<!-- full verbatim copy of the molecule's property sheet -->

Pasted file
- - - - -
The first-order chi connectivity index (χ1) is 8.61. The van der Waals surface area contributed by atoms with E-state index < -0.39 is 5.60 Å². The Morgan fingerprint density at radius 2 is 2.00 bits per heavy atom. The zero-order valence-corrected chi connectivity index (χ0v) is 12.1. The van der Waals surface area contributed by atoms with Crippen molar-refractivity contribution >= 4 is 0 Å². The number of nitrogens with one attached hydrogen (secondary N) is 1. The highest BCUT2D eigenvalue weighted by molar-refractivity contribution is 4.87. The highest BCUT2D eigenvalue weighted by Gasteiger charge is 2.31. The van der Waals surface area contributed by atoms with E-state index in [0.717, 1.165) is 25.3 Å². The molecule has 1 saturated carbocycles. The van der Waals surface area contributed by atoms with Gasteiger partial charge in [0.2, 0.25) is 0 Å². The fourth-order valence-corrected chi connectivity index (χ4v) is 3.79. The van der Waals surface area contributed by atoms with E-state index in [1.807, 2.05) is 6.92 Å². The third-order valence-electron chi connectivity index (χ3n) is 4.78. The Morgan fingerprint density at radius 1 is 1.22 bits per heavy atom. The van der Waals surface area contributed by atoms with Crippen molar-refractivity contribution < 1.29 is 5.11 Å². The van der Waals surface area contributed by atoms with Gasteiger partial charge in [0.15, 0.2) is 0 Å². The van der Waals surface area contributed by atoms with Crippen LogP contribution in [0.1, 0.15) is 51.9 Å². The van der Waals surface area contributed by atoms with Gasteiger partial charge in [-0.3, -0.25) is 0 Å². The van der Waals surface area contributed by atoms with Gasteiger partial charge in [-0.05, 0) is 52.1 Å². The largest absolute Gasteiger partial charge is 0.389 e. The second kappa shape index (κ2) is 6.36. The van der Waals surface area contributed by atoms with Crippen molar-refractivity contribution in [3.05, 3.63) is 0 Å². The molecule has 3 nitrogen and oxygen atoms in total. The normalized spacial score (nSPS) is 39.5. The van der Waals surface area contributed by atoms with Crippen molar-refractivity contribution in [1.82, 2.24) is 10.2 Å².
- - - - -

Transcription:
The first-order chi connectivity index (χ1) is 8.61. The van der Waals surface area contributed by atoms with E-state index < -0.39 is 5.60 Å². The Morgan fingerprint density at radius 2 is 2.00 bits per heavy atom. The zero-order valence-corrected chi connectivity index (χ0v) is 12.1. The van der Waals surface area contributed by atoms with Crippen molar-refractivity contribution >= 4 is 0 Å². The number of nitrogens with one attached hydrogen (secondary N) is 1. The highest BCUT2D eigenvalue weighted by molar-refractivity contribution is 4.87. The highest BCUT2D eigenvalue weighted by Gasteiger charge is 2.31. The van der Waals surface area contributed by atoms with E-state index in [0.717, 1.165) is 25.3 Å². The molecule has 1 saturated carbocycles. The van der Waals surface area contributed by atoms with Gasteiger partial charge in [0.2, 0.25) is 0 Å². The fourth-order valence-corrected chi connectivity index (χ4v) is 3.79. The van der Waals surface area contributed by atoms with E-state index in [1.807, 2.05) is 6.92 Å². The third-order valence-electron chi connectivity index (χ3n) is 4.78. The Morgan fingerprint density at radius 1 is 1.22 bits per heavy atom. The van der Waals surface area contributed by atoms with Crippen molar-refractivity contribution < 1.29 is 5.11 Å². The van der Waals surface area contributed by atoms with Gasteiger partial charge in [0.15, 0.2) is 0 Å². The van der Waals surface area contributed by atoms with Crippen LogP contribution in [0.1, 0.15) is 51.9 Å². The van der Waals surface area contributed by atoms with Gasteiger partial charge in [-0.3, -0.25) is 0 Å². The van der Waals surface area contributed by atoms with Gasteiger partial charge in [-0.05, 0) is 52.1 Å². The largest absolute Gasteiger partial charge is 0.389 e. The second kappa shape index (κ2) is 6.36. The van der Waals surface area contributed by atoms with Crippen molar-refractivity contribution in [3.05, 3.63) is 0 Å². The molecule has 3 nitrogen and oxygen atoms in total. The normalized spacial score (nSPS) is 39.5. The van der Waals surface area contributed by atoms with Crippen molar-refractivity contribution in [1.82, 2.24) is 10.2 Å².